Equity markets

The equity market (S&P 500) has steadily slipped back into lower valuation levels; however, it remains 47% above the long-term average, with future with earnings under pressure. The higher PE sectors such as the Nasdaq are likely to remain under pressure from PE compression.

The chart below compares the S&P 500, Nasdaq and Australia for the calendar year.

There is no doubt that equities are now more compelling compared to valuations from the start of the year, but interest rates are likely to provide a significant influence on earnings and pricing. We suspect that we are entering a period of corporate earnings cuts as we move into a recessionary phase.

As interest rate yields rise relative to dividend yield, the bond market becomes more attractive as can be inferred in the chart below. In short, interest rates look more attractive than equities when comparing rates and dividends. This does reduce the attractiveness of equities until sentiment improves and investors consider the upside of equities outweighs the benefit of the yield gap. Complexity develops when we try to decipher and unpack the central bank’s desire to tackle inflation and normalise interest rates and balance sheets.

Source: Jamieson Coote Bonds

On balance, while equity pricing is more attractive than the start of the year, we are concerned how equity earnings and market pricing will react to a continued upward adjustment of policy rates, the commencement of quantitative tightening, and a potential recession further dampening company earnings. There will always be companies benefiting during negative growth periods and therefore active management is the preferred approach during these periods.


Currency is generally a USD story and influenced by the outlook for relative interest rates and commodity prices.

Summary comment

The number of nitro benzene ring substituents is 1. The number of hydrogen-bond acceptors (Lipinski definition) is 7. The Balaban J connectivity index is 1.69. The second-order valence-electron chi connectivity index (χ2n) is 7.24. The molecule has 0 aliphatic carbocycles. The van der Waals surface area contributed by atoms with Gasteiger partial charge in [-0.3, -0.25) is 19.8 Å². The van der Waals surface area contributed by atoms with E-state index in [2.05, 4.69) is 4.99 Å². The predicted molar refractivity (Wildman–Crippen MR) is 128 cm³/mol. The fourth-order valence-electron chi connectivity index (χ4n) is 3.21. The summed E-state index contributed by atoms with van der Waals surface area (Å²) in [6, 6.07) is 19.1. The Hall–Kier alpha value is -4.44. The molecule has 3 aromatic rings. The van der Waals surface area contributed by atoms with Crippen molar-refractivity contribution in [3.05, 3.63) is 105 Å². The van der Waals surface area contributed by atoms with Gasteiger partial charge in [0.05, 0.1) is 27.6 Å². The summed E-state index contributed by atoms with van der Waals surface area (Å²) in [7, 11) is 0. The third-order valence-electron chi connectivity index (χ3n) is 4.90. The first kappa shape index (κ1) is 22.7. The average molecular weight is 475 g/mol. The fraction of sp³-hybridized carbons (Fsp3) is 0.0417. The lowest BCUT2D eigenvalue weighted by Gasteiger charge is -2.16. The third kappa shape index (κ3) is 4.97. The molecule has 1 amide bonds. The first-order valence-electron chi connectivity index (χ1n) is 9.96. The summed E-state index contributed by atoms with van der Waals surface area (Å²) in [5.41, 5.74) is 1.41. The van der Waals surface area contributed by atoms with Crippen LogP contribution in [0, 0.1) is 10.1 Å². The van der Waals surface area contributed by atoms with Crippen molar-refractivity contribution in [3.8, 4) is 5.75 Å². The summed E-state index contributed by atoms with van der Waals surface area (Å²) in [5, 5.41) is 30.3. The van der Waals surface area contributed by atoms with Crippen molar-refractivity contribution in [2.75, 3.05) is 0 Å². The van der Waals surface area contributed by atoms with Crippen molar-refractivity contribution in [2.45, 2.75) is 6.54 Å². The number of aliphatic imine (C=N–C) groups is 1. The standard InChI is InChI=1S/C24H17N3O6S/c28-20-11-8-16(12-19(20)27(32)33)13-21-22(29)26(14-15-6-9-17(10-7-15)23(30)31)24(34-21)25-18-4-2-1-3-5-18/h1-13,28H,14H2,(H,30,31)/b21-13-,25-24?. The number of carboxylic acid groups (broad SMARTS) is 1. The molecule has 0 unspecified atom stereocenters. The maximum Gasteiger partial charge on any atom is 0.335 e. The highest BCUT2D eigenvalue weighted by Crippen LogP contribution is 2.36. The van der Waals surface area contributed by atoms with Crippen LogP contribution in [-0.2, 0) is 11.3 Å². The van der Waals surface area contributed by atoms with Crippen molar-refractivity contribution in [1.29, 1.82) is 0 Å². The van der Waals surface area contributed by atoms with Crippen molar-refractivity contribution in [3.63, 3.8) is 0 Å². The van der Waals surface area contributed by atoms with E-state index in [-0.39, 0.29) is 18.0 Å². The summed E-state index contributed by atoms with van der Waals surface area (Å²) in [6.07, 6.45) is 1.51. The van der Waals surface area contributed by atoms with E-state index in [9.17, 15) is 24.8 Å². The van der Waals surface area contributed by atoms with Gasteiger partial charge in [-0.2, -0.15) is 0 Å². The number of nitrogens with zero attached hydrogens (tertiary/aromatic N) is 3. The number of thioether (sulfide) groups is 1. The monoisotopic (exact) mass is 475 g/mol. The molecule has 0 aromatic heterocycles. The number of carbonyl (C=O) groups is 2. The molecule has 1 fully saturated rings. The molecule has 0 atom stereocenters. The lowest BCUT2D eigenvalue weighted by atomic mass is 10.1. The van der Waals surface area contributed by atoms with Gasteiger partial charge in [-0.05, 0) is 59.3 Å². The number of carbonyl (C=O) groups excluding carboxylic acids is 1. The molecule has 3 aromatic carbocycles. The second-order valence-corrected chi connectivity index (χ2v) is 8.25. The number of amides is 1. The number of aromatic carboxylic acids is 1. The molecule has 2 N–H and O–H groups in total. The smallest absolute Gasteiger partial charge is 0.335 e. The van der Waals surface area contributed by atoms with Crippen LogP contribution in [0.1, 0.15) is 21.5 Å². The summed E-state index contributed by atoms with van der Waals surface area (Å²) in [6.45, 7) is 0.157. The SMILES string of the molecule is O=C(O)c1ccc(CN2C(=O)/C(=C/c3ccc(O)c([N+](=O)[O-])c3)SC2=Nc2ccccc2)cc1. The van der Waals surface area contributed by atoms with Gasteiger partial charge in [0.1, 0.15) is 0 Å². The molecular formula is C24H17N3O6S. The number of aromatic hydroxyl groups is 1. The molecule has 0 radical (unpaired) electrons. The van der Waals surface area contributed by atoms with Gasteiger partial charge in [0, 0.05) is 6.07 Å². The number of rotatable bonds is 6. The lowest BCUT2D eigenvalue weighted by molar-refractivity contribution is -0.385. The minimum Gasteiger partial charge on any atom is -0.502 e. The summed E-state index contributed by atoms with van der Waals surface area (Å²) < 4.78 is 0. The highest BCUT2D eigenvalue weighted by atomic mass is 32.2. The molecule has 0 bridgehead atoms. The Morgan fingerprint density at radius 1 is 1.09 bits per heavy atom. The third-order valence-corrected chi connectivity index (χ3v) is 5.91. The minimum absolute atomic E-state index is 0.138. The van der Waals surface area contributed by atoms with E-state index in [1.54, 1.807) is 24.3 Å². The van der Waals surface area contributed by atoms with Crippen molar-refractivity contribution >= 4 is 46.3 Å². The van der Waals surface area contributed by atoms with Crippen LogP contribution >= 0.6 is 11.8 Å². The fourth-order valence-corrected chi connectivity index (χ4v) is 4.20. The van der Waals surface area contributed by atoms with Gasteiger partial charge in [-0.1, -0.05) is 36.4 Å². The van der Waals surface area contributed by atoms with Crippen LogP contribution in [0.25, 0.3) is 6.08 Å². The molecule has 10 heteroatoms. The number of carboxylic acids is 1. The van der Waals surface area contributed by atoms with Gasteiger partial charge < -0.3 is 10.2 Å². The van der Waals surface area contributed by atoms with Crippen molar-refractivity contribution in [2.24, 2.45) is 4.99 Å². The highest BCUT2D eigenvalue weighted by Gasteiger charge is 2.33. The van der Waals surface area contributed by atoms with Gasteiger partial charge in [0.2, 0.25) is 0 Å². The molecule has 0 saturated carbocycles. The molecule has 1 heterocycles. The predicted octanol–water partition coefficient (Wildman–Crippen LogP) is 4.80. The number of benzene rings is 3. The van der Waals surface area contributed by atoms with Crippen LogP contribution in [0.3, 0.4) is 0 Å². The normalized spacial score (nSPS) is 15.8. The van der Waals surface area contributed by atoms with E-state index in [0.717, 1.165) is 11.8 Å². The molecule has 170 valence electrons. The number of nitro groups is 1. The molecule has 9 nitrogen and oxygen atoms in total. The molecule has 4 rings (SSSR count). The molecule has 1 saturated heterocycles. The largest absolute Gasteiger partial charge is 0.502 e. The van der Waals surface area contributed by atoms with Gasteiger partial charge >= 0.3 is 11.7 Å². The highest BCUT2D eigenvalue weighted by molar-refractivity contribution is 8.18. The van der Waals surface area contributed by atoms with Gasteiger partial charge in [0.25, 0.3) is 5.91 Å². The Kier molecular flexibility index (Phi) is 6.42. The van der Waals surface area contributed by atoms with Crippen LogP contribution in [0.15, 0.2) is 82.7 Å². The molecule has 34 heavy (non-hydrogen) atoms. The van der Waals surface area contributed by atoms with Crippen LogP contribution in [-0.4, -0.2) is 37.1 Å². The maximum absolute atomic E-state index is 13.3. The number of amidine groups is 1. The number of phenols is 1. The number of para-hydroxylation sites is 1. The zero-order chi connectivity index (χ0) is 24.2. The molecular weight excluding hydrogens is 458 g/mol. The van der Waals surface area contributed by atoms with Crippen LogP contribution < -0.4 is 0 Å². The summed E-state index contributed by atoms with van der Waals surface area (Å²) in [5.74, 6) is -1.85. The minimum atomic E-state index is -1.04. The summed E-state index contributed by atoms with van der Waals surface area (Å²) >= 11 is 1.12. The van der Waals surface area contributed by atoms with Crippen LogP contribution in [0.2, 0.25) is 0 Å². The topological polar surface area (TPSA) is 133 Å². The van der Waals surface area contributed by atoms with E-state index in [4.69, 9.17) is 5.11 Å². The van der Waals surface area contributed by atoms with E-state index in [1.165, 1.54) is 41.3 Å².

The regime controlling financial markets has shifted from falling interest rates, dormant inflation, monetary and fiscal support being strong tailwinds for equities and other growth assets. We are now faced with an inflation spike, interest rates increasing back to normal levels, and monetary and fiscal support being withdrawn. Under this circumstance the macro environment has become significantly more challenging and will be very difficult to predict.

Under these circumstances and the well documented geo-political issues, we feel it prudent to be cautious on equities and more centrally focussed style, over-weight property, infrastructure and alternatives. We have been under-weight long duration fixed interest versus the benchmark. As talk of a recession has become more prominent, long duration interest rates have rallied from highs and our short-term view has shifted to a more neutral duration exposure. However, there is the potential for another leg up for long dated interest rates as policy rates push higher, supply increases as a result of quantitative tightening. The lack of clarity surrounding the macro has led to a more neutral view to longer duration. We are also concerned with lower quality credit and consider high yield and low-quality credit to be at high risk of margin expansion and to be avoided. Higher levels of cash would be prudent in such a market environment.


Index Returns – 30 June 2022

Sector Returns (%)FYTD1-month3-month6-month1 year3 years5 years
Australian Shares-7.44-9.36-12.91-11.5-7.443.817.15
International Shares (unhedged)-6.52-4.64-8.42-16.13-6.527.8310.12
International Shares (hedged)-12.51-8.10-15.10-19.37-12.516.367.33
Australian Listed Property-12.26-10.33-17.68-23.53-12.26-2.754.41
Global Listed Property (hedged)-10.49-7.82-15.62-18.59-10.49-1.361.93
Global Listed infrastructure (hedged)5.36-5.05-5.49-2.555.363.705.91
Australian Bonds-10.51-1.48-3.81-9.46-10.51-2.580.87
Australian Bank Bills0.
International Bonds (hedged)-9.33-1.64-4.66-9.41-9.33-1.630.78
CRB Commodity Index USD36.44-8.02-1.3725.2936.4417.1610.75
Aust CPI (at previous quarter)5.160.412.403.455.432.932.46

   Source:  Lonsec, Bloomberg


The contents of this publication are only intended to provide a summary and general overview of matters of interest in the financial markets and in the economy and are distributed in order to promote broad discussion. The publication does not constitute investment or financial product advice, it does not constitute an offer or invitation to purchase a financial product or financial service, nor does it of itself create a client-financial adviser relationship.  To the extent that any part of the contents of this publication may be said to constitute “general advice” we warn you not to act on any matter referred to in this publication without first seeking qualified financial product advice appropriate to your particular circumstances, needs and objectives before acting or relying on any content in this publication.  TWD Licensee Services Pty Ltd (ABN 88 605 064 480 – AFSL 475964) makes no warranties or representations about the accuracy or completeness of the content of this publication, and excludes, to the maximum extent permissible by law, any liability which may arise as a result of the use of the content of this publication.